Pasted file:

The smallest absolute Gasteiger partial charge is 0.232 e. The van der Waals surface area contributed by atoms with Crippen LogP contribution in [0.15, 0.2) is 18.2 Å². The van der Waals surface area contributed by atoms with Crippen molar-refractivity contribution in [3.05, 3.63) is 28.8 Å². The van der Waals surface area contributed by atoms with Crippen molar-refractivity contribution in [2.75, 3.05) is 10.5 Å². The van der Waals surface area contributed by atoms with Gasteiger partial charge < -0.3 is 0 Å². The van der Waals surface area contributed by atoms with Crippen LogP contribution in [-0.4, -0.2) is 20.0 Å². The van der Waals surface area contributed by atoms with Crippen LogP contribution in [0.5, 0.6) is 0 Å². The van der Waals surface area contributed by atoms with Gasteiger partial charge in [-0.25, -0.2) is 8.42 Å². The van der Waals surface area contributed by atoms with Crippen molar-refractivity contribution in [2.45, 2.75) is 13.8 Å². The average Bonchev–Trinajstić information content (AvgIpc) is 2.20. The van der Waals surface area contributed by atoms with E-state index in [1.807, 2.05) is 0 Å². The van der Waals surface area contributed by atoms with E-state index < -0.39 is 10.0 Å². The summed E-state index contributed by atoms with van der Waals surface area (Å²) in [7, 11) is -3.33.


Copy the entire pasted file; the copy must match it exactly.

The smallest absolute Gasteiger partial charge is 0.232 e. The van der Waals surface area contributed by atoms with Crippen LogP contribution in [0.15, 0.2) is 18.2 Å². The van der Waals surface area contributed by atoms with Crippen molar-refractivity contribution in [3.05, 3.63) is 28.8 Å². The van der Waals surface area contributed by atoms with Crippen molar-refractivity contribution in [2.75, 3.05) is 10.5 Å². The van der Waals surface area contributed by atoms with Gasteiger partial charge < -0.3 is 0 Å². The van der Waals surface area contributed by atoms with Crippen LogP contribution in [-0.4, -0.2) is 20.0 Å². The van der Waals surface area contributed by atoms with Crippen LogP contribution in [0.5, 0.6) is 0 Å². The van der Waals surface area contributed by atoms with Gasteiger partial charge in [-0.25, -0.2) is 8.42 Å². The van der Waals surface area contributed by atoms with Crippen molar-refractivity contribution in [2.45, 2.75) is 13.8 Å². The average Bonchev–Trinajstić information content (AvgIpc) is 2.20. The van der Waals surface area contributed by atoms with E-state index in [1.807, 2.05) is 0 Å². The van der Waals surface area contributed by atoms with E-state index < -0.39 is 10.0 Å². The summed E-state index contributed by atoms with van der Waals surface area (Å²) in [7, 11) is -3.33.